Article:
Over the next thirteen years, Stuart and I would go on to research and write hundreds of other stories together. But this one stays with me. Partly because it was the first time I realized why Stuart was so successful. He trusted his gut or, as he liked to call it, his “tummy.” Over the years, when we were trying to make a decision, he’d often ask me: “What does your tummy tell you?” He taught me to trust my tummy. More than that, he encouraged me to trust my intuition. To follow it. To be curious about where it would lead me. Woodward’s story could be seen as a tragedy. But that’s not the story that Stuart chose to tell. He told us a story about all the people who came together to make sure Woodward was okay.
I knew I had found my home.
Stuart believed in love and he believed in goodness. And he knew that, on some level, they were the same thing and that one encouraged the other. He believed in people’s capacity to be good and their desire to do good. And he reminded us that if we act from a place of love, we will have a society always willing and able to do the right thing.
Over the years, we got a lot of flak for our show being saccharine. It was a valid criticism. But it wasn’t an act. That is how Stuart lived. That is how he saw the world. He wasn’t ashamed of that. He didn’t apologize for it. When he hired me, I was fresh out of journalism school. I knew nothing, or nothing about producing a successful national radio show. But I saw the world the same way he did. And he gave me permission to own that. He gave me permission to see the good. Always.
Though we didn’t talk about it, “good” was the guiding principal of Stuart’s fictional stories as well. Dave, owner of the fictional Vinyl Cafe, is a goof. But he’s a goof who stumbles into the muck while trying to do good. Over our fourteen years working together, Stuart and I also stumbled into a lot of muck.
We argued about, well, just about everything: about where to travel and when, about whether to take the scenic route (Stuart teased me often, saying I “prayed to the altar of efficiency”), about how long it took him to do everything, and about how he was always late. I called this habit the “vortex,” and eventually, all I’d have to do was make my vortex sound effect—the noise of someone screaming while being sucked down a drain—and he’d know I was getting close to snapping.
When we weren’t on the road, we lived in different cities. By now, I was in Ottawa. Stuart was in Toronto. But we would talk ten times a day. Sometimes more. Stuart would call to say he couldn’t find his glasses. Answer: look up high, on top of the bookshelf, on top of the fridge, on top of the coat rack. You’re always leaving them up high. He’d call to ask me how much was too much to spend on a treadmill. Answer: one dollar. You’ll never use it. You’re never home. He’d call say he wanted to give me a raise. Answer: no. We can’t afford it.
He’d call to read me the new Dave and Morley story. To hash out ideas for a script. To tell me how much he loved that week’s story exchange. To tell me how much he didn’t like one of the songs we’d chosen for that week’s show. He’d call to read me something he’d just read in The New York Review of Books. To talk about politics. To give me an update on his mom. He’d call to ask about my dog and where we had gone on our run that morning. He worried, obsessively, that I was going to get lost in the woods. He’d tell me to be nicer to my husband. He’d try to get me to take a vacation.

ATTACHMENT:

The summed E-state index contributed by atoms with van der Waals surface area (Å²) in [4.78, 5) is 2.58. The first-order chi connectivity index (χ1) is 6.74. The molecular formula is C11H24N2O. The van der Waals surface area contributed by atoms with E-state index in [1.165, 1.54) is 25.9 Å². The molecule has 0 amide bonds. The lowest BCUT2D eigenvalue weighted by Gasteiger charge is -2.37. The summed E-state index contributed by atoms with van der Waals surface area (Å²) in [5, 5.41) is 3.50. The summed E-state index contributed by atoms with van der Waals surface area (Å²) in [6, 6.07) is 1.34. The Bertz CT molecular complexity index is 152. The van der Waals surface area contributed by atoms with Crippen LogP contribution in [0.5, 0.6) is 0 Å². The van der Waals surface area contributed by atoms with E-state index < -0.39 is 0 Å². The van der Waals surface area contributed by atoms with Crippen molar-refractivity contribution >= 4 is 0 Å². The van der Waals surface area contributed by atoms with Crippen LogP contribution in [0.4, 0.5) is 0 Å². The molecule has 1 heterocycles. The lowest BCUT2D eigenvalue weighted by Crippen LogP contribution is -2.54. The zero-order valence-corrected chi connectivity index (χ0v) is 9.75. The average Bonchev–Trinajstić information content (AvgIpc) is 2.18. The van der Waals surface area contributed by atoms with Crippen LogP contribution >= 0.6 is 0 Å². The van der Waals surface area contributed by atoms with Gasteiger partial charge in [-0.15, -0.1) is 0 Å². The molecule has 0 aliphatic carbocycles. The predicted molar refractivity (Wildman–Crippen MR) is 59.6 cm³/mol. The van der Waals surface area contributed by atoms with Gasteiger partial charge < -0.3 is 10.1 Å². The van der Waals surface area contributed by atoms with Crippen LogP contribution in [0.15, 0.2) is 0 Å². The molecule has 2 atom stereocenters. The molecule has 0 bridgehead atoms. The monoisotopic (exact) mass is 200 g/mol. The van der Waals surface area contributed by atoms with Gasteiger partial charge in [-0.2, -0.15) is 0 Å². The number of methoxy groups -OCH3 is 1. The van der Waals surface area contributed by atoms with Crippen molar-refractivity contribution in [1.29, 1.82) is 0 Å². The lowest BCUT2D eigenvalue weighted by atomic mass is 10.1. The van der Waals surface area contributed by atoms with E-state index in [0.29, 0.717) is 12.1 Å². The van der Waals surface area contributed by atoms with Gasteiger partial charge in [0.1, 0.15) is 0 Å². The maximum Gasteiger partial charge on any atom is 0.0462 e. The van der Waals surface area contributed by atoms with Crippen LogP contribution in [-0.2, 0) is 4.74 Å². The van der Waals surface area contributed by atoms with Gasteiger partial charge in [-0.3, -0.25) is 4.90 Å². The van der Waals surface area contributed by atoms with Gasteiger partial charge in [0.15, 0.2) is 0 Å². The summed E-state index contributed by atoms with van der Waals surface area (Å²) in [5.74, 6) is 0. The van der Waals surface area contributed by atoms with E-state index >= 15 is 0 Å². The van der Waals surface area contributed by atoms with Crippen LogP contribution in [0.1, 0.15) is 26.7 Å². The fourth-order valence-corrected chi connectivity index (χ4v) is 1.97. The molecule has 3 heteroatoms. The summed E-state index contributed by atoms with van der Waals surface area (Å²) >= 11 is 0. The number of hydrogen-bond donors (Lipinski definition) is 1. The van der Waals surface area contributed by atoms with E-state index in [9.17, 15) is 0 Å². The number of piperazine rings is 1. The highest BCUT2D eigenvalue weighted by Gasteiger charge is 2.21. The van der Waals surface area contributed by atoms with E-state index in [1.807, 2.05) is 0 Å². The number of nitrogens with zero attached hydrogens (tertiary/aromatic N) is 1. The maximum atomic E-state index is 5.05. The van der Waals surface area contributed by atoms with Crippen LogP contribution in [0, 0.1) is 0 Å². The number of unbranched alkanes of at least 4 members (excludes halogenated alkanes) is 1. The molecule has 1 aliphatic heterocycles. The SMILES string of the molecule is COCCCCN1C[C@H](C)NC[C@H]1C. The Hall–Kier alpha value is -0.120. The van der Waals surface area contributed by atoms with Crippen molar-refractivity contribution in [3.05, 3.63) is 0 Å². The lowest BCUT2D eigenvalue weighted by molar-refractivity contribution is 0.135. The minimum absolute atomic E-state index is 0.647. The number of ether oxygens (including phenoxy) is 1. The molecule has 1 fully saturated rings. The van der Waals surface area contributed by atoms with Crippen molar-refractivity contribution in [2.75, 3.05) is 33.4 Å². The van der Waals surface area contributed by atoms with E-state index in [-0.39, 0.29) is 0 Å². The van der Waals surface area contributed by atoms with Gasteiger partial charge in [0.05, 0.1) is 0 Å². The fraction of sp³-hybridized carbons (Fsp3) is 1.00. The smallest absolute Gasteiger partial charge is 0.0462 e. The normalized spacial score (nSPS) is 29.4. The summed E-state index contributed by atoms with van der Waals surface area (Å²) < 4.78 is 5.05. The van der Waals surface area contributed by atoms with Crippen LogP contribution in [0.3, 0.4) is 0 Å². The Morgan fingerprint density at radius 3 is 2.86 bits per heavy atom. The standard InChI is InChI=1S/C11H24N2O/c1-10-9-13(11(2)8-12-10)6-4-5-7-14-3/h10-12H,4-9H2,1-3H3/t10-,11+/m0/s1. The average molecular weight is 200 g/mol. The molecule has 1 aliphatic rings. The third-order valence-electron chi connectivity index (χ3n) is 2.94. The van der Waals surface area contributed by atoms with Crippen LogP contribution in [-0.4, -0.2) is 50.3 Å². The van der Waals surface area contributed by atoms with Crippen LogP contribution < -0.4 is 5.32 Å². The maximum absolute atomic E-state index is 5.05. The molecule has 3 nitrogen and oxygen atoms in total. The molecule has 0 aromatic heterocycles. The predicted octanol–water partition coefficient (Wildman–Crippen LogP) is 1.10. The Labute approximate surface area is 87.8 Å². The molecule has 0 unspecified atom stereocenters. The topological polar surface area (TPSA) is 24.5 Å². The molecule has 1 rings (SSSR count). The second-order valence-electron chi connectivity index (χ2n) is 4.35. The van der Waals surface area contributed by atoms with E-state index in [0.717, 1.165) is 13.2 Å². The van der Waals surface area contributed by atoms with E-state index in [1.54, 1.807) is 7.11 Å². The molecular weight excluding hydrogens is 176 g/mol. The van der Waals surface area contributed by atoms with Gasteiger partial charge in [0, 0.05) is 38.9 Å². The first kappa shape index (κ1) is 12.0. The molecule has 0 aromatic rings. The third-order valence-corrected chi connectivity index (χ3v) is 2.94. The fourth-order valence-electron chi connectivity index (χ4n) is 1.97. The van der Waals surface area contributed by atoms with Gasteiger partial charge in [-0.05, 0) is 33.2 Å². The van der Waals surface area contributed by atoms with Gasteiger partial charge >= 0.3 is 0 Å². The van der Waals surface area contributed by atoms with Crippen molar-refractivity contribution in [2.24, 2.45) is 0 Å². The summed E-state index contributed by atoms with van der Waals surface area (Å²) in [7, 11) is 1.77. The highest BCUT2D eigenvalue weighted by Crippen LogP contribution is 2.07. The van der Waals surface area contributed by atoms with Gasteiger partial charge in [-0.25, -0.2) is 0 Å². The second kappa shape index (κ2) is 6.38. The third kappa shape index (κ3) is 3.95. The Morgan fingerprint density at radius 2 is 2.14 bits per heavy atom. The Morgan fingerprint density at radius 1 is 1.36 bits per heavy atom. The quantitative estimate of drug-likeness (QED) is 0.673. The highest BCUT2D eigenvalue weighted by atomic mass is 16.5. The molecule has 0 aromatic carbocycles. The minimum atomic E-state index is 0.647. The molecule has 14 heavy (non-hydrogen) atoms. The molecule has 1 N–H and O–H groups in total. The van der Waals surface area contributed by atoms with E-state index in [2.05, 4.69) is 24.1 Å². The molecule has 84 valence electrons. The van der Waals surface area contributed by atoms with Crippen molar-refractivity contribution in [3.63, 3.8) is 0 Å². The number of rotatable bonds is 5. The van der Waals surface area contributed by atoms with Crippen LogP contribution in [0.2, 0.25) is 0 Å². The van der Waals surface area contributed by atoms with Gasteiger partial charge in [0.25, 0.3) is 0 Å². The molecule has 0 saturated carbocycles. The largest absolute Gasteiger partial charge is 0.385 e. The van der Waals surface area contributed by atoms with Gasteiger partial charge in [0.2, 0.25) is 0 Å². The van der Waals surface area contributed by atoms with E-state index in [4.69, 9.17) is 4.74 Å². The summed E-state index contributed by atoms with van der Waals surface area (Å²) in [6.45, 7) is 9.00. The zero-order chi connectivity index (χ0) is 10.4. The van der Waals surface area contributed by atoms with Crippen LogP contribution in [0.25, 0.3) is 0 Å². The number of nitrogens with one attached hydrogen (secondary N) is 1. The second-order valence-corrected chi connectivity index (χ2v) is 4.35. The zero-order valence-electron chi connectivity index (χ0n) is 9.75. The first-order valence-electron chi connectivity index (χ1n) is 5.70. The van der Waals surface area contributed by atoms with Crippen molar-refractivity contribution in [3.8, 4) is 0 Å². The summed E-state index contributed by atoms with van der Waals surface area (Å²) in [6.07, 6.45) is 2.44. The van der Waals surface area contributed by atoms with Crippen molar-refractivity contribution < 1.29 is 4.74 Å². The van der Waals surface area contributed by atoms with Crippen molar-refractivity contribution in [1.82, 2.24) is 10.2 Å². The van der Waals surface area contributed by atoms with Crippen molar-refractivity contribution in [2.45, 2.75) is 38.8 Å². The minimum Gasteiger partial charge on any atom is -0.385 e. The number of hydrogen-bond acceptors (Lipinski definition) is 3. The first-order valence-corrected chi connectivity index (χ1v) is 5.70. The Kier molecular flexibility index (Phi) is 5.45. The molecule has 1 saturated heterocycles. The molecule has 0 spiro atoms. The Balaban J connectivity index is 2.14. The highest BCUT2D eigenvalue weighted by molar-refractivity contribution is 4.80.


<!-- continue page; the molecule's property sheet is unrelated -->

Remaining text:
Sometimes he’d call for no reason at all. “Just calling to yak,” he’d say.
His voice was the soundtrack of my days. Every day. Producing the radio show. Editing stories for our new CD. Listening to the show before it went to air and then again the day it aired on the radio. All those nights backstage. All those phone calls. All those nights on the road.
I said there is a photo of Stuart hanging in my office. In fact, there are two: the second one was also taken in Halifax. This one was taken on our final Christmas tour. The second-last concert Stuart performed.
Christmas was a special time of year for us. It started the year Dave cooked the family turkey. That was the very first Vinyl Cafe Christmas story, and it was the story that turned Christmas into a big deal at The Vinyl Cafe.
Every year, we’d spend five weeks crammed into a tour bus, travelling across the country. It was our favourite time of year. The Christmas concerts felt like a family reunion. Over the years, so many families made our Christmas concert one of their traditions. I started to recognize faces out in the lobby, and they started to recognize mine. We got to know them. The Christmas tour was our tradition too.
But planning a tour, especially a Christmas tour, is a tricky thing. There are only so many days in a year where you can perform Christmas carols and not be laughed out of town. We loved playing the Rebecca Cohn Auditorium in Halifax—where that first photo was taken—but we needed four or five shows there so everyone who wanted to attend the show could, and we didn’t have that many open days on the tour. And so I suggested we play an arena.
The idea made us nervous. We started getting advice from all sorts of people, mostly telling us that Stuart was too small for such a big space. That he would be lost in a concert bowl. I started to second-guess myself. There were suggestions on how to make the show bigger. People advocating that we should have huge video screens, light shows. And yet I felt that, as always, the success of the show would depend on Stuart’s ability to connect with each and every member of the audience. In the end, we rejected all the advice we were given and trusted our “tummies.”
Still, I was nervous. Partly because Stuart and I already knew what the rest of the country wouldn’t find out until the next morning: we would be suspending our Christmas tour; Stuart had been diagnosed with melanoma. I always wanted the show to be good, but this day especially, I wanted it to be great. The moment he walked on stage, I knew it would be: 5,000 audience members roared with excitement. Stuart looked back at me in the wings with a huge smile on his face.
At the end of the show, during the finale song, people started taking out their phones and using the flashlight on their phones the way crowds used to use lighters at rock concerts. It was just a few people at first. And then it became hundreds. And then it became thousands. Thousands of people, holding light up into the darkness and swaying together to the music. It reminded me of something Stuart always said: he loved December, the darkest time of the year, because he loved our impulse to find light in the darkness—to create it if we could not find it.
That’s the second photo that I have framed on my wall: Stuart standing in the sea of light in the Halifax arena. Whenever things seem dark, I look at it to remind me how much light there is in this wonderful world. And how even on the darkest days, you can find it.